Plumbago, Perennial Plant Features
Plumbago is a bit of a sleeper plant in the garden: It just sits there all spring and summer, then suddenly erupts into color in late July or early August. The show starts with a display of attractive true-blue flowers that sit daintily upon the foliage. Once the blooms begin to appear, they continue on and off until hard frost. Plumbago's foliage puts on the second act of the show, turning shades of bronze and red as the days get shorter and night temperatures cool. The contrast of the red foliage against the blue flowers is simply stunning. Plumbago grows 12 inches tall and can spread 18 inches wide making it an ideal groundcover for almost any garden situation. The plants are relatively deer resistant. Hardy from zones 5-9.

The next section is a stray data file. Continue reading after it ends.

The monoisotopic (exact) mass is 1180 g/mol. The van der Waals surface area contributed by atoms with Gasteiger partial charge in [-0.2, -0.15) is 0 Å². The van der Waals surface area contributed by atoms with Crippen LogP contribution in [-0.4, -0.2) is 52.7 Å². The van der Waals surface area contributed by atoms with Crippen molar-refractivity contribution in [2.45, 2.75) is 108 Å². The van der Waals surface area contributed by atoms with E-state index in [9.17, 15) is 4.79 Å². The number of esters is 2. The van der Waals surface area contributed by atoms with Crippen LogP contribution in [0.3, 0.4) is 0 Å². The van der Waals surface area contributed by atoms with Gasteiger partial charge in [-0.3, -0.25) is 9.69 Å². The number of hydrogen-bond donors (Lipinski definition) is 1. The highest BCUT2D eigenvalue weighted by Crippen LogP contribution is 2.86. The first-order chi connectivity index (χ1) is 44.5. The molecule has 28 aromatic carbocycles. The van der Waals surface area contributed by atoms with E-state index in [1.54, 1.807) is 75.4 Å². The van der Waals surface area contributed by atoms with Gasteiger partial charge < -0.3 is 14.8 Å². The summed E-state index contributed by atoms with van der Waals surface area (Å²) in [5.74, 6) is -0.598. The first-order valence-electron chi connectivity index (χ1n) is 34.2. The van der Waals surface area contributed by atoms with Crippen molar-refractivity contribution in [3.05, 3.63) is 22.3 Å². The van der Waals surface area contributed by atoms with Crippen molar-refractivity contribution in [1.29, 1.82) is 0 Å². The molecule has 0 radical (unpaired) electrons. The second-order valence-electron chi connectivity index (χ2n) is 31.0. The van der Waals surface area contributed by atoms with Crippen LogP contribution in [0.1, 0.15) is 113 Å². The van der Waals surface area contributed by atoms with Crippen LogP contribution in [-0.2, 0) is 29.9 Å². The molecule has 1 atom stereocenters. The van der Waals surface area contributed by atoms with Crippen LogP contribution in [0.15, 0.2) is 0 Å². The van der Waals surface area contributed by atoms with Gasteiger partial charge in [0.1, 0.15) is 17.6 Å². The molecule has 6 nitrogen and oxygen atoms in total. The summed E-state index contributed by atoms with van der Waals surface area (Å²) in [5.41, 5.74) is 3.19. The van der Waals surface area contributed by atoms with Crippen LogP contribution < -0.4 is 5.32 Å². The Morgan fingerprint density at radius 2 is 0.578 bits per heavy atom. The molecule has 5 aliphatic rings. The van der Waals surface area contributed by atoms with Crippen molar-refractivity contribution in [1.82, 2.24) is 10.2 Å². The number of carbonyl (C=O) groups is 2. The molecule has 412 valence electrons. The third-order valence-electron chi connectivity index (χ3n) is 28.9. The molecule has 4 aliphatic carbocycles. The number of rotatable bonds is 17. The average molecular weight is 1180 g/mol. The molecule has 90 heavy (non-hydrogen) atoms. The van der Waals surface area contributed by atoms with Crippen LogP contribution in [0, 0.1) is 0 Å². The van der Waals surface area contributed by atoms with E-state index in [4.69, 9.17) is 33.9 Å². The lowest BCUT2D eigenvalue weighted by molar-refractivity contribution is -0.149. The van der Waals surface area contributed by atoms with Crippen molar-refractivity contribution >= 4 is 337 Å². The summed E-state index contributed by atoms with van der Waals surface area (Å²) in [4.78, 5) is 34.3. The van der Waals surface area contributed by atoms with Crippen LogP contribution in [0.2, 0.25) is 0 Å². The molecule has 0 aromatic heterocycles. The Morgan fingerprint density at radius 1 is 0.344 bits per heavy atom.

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Plumbago, Perennial Growing Instructions
Plumbago grows best in full sun and moist, well-drained soil. It tolerates shade, but doesn't bloom as profusely and may not color up as well in the autumn. That said, some gardeners prefer planting plumbago in a bit of shade because it can be a fast spreader when it's happy; keeping it out of full sun can slow the growth a little. In hot-summer areas, such as the Deep South, it prefers some protection from the hot afternoon sun.
Plumbago is not recommended for human or animal consumption.
Outside: Part sun
Medium water needs
Complement your Plumbago, Perennial with these varieties:
Use Plumbago as a ground cover in a bed filled with Knock Out Rose and enjoy the color show.
The gray foliage of Artemisia provides contrast to the blue flowers of Plumbago.
If you want a colorful, low maintenance slope or hillside interplant Daylily and Plumbago.